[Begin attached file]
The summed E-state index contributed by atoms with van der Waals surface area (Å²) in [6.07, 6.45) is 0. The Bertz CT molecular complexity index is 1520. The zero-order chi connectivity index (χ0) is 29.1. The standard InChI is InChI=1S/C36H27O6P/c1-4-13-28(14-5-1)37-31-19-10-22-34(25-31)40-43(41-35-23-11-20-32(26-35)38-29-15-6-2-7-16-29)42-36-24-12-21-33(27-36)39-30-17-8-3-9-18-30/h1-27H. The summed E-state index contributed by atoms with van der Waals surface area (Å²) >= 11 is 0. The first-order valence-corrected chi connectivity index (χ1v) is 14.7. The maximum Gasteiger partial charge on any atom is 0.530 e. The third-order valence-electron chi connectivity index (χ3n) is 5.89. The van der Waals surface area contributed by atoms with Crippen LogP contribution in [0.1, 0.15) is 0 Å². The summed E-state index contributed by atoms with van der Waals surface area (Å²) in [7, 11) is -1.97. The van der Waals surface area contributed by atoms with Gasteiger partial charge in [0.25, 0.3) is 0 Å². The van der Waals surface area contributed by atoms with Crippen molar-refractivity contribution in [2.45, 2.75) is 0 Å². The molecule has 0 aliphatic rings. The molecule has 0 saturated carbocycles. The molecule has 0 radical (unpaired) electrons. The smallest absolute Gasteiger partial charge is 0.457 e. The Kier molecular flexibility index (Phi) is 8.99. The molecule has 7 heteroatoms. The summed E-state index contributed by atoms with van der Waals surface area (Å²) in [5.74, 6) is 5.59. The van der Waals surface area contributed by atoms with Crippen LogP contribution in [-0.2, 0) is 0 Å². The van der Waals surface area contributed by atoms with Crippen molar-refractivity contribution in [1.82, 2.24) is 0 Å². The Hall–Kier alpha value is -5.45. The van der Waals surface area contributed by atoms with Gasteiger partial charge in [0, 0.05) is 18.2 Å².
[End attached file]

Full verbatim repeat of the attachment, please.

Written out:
The summed E-state index contributed by atoms with van der Waals surface area (Å²) in [6.07, 6.45) is 0. The Bertz CT molecular complexity index is 1520. The zero-order chi connectivity index (χ0) is 29.1. The standard InChI is InChI=1S/C36H27O6P/c1-4-13-28(14-5-1)37-31-19-10-22-34(25-31)40-43(41-35-23-11-20-32(26-35)38-29-15-6-2-7-16-29)42-36-24-12-21-33(27-36)39-30-17-8-3-9-18-30/h1-27H. The summed E-state index contributed by atoms with van der Waals surface area (Å²) >= 11 is 0. The first-order valence-corrected chi connectivity index (χ1v) is 14.7. The maximum Gasteiger partial charge on any atom is 0.530 e. The third-order valence-electron chi connectivity index (χ3n) is 5.89. The van der Waals surface area contributed by atoms with Crippen LogP contribution in [0.1, 0.15) is 0 Å². The summed E-state index contributed by atoms with van der Waals surface area (Å²) in [7, 11) is -1.97. The van der Waals surface area contributed by atoms with Gasteiger partial charge in [0.25, 0.3) is 0 Å². The van der Waals surface area contributed by atoms with Crippen molar-refractivity contribution in [2.45, 2.75) is 0 Å². The molecule has 0 aliphatic rings. The molecule has 0 saturated carbocycles. The molecule has 0 radical (unpaired) electrons. The smallest absolute Gasteiger partial charge is 0.457 e. The Kier molecular flexibility index (Phi) is 8.99. The molecule has 7 heteroatoms. The summed E-state index contributed by atoms with van der Waals surface area (Å²) in [5.74, 6) is 5.59. The van der Waals surface area contributed by atoms with Crippen LogP contribution in [-0.2, 0) is 0 Å². The van der Waals surface area contributed by atoms with Crippen molar-refractivity contribution in [1.82, 2.24) is 0 Å². The Hall–Kier alpha value is -5.45. The van der Waals surface area contributed by atoms with Gasteiger partial charge in [0, 0.05) is 18.2 Å².